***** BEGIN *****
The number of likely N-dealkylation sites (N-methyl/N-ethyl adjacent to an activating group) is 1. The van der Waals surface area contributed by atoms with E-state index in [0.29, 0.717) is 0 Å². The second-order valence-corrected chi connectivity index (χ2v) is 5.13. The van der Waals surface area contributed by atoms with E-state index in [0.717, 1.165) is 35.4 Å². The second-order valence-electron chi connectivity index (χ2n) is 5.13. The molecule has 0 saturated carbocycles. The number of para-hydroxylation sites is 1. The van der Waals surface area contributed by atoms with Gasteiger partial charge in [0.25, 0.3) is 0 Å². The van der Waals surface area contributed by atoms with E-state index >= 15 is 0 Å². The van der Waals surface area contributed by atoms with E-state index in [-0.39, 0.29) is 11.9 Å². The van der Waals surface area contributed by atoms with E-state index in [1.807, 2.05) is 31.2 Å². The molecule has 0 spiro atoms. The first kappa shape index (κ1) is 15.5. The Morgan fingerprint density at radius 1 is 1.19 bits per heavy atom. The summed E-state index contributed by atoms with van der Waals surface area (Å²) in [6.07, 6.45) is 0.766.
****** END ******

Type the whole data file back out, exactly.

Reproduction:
The number of likely N-dealkylation sites (N-methyl/N-ethyl adjacent to an activating group) is 1. The van der Waals surface area contributed by atoms with E-state index in [0.29, 0.717) is 0 Å². The second-order valence-corrected chi connectivity index (χ2v) is 5.13. The van der Waals surface area contributed by atoms with E-state index in [0.717, 1.165) is 35.4 Å². The second-order valence-electron chi connectivity index (χ2n) is 5.13. The molecule has 0 saturated carbocycles. The number of para-hydroxylation sites is 1. The van der Waals surface area contributed by atoms with Gasteiger partial charge in [0.25, 0.3) is 0 Å². The van der Waals surface area contributed by atoms with E-state index >= 15 is 0 Å². The van der Waals surface area contributed by atoms with E-state index in [-0.39, 0.29) is 11.9 Å². The van der Waals surface area contributed by atoms with E-state index in [1.807, 2.05) is 31.2 Å². The molecule has 0 spiro atoms. The first kappa shape index (κ1) is 15.5. The Morgan fingerprint density at radius 1 is 1.19 bits per heavy atom. The summed E-state index contributed by atoms with van der Waals surface area (Å²) in [6.07, 6.45) is 0.766.